In conclusion, this updated report confirms the antitumor activity of the combination of toripalimab with axitinib in patients with advanced MM, including long-term survival benefits. A limitation of the current study is that the efficacy evaluation was assessed by the investigator in a single-arm study. The clinical efficacy of the combination therapy as well as the utility of the 12-gene GEP to predict clinical response is yet to be confirmed by an independent central radiology review in the phase III trial of toripalimab plus axitinib versus pembrolizumab as first-line treatment for patients with advanced MM (NCT04394975).

Supplemental material

Data availability statement

Data are available upon reasonable request. The datasets used and/or analyzed during the current study are available from the corresponding author on reasonable request.

Ethics statements

Patient consent for publication

Ethics approval

This study involves human subjects and was approved by the Peking University Cancer Hospital institutional review board (IRB-OF-07.1-V1.0) and was conducted in accordance with the Declaration of Helsinki and Good Clinical Practice. Subjects gave informed consent to participate in the study before taking part.


This study is sponsored by Shanghai Junshi Biosciences. The authors thank the patients who participated in this study and their families.


Supplementary materials


  • SL and XWu contributed equally.

  • Contributors JG, XS, KF, and SY performed study conception and design. XS, SL, LZ, XY, ZC, LS, CC, BT, LM, BL, and XWu provided the study materials or patients. JG, XS, SL, XWu, LZ, XY, BT, LM, BL, XWa, XB, JD, YK, XT, HF, and SY contributed to the collection and assembly of data. Data analysis and interpretation were performed by XS and SY. All authors participated in the writing of the manuscript and read and approved the final manuscript. XS, as a guarantor, accepts full responsibility for the overall content.

  • Funding This work was supported by grants from National Natural Science Foundation of China (81972562 and 82172604), Beijing Municipal Administration of Hospitals' Ascent Plan (DFL20181101), and Beijing Municipal Science and Technology Commission (Z161100000516062).

  • Competing interests JG is a member of the advisory board/consultant of MSD, Roche, Pfizer, Bayer, Novartis, Simcere, Shanghai Junshi Bioscience, and Oriengene. KF serves on the board of directors of Loxo Oncology, Clovis Oncology, Strata Oncology, and Vivid Biosciences; on the corporate advisory boards of X4 Pharmaceuticals and PIC Therapeutics; on the scientific advisory boards of Sanofi, Amgen, Asana, Adaptimmune, Fount, Aeglea, Array BioPharma, Shattuck Labs, Arch Oncology, Tolero, Apricity, Oncoceutics, Fog Pharma, Neon Therapeutics, and Tvardi; and as a consultant to Novartis, Genentech, BMS, Merck, Takeda, Verastem, Checkmate, Boston Biomedical, Pierre Fabre, Cell Medica, and Debiopharm. XT, HF, and SY are employed by Shanghai Junshi Bioscience. The rest of the authors have no disclosures of potential conflicts of interest.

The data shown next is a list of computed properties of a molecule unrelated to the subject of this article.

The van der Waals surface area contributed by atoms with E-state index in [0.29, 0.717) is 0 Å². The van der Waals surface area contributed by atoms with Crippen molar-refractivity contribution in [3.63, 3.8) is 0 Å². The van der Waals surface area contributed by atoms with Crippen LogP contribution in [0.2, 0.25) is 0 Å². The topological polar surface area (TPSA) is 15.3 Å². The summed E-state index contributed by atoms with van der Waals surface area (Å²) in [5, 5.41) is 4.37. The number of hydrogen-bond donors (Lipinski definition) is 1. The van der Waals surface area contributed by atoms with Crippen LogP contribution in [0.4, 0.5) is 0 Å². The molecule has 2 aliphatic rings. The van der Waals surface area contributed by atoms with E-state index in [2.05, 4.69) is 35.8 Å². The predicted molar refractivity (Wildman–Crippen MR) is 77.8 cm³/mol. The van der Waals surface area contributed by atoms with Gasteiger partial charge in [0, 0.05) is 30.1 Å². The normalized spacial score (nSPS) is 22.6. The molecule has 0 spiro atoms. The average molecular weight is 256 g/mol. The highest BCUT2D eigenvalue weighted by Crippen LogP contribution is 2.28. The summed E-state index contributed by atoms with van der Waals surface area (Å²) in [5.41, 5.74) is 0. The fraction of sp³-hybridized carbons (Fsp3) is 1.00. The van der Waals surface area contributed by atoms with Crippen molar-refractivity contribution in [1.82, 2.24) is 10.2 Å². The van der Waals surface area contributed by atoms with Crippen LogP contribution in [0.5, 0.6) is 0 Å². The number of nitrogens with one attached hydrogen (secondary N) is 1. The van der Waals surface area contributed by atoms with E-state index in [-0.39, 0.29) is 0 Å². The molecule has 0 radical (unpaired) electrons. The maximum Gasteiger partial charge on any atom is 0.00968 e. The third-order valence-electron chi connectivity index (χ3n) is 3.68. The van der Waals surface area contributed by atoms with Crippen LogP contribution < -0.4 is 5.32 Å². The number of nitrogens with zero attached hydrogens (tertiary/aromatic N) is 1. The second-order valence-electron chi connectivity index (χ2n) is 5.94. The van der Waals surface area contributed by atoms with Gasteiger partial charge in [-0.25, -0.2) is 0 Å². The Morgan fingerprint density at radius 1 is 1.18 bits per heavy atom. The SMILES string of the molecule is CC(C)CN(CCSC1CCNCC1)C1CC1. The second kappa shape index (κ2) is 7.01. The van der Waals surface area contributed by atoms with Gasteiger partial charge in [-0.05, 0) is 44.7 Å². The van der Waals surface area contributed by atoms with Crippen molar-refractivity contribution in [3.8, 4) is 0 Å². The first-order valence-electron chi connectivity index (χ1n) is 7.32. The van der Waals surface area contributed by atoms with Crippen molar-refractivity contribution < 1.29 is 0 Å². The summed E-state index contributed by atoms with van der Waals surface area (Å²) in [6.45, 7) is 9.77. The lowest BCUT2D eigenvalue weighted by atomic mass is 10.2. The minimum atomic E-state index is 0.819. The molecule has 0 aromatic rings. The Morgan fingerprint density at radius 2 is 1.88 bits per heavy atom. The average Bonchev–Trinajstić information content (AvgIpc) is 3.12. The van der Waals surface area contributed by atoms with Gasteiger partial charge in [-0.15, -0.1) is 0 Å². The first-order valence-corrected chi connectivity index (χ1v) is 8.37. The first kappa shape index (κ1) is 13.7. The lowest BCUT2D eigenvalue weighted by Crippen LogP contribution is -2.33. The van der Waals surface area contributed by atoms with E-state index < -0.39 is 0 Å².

• Provenance and peer review Not commissioned; externally peer reviewed.

  • Supplemental material This content has been supplied by the author(s). It has not been vetted by BMJ Publishing Group Limited (BMJ) and may not have been peer-reviewed. Any opinions or recommendations discussed are solely those of the author(s) and are not endorsed by BMJ. BMJ disclaims all liability and responsibility arising from any reliance placed on the content. Where the content includes any translated material, BMJ does not warrant the accuracy and reliability of the translations (including but not limited to local regulations, clinical guidelines, terminology, drug names and drug dosages), and is not responsible for any error and/or omissions arising from translation and adaptation or otherwise.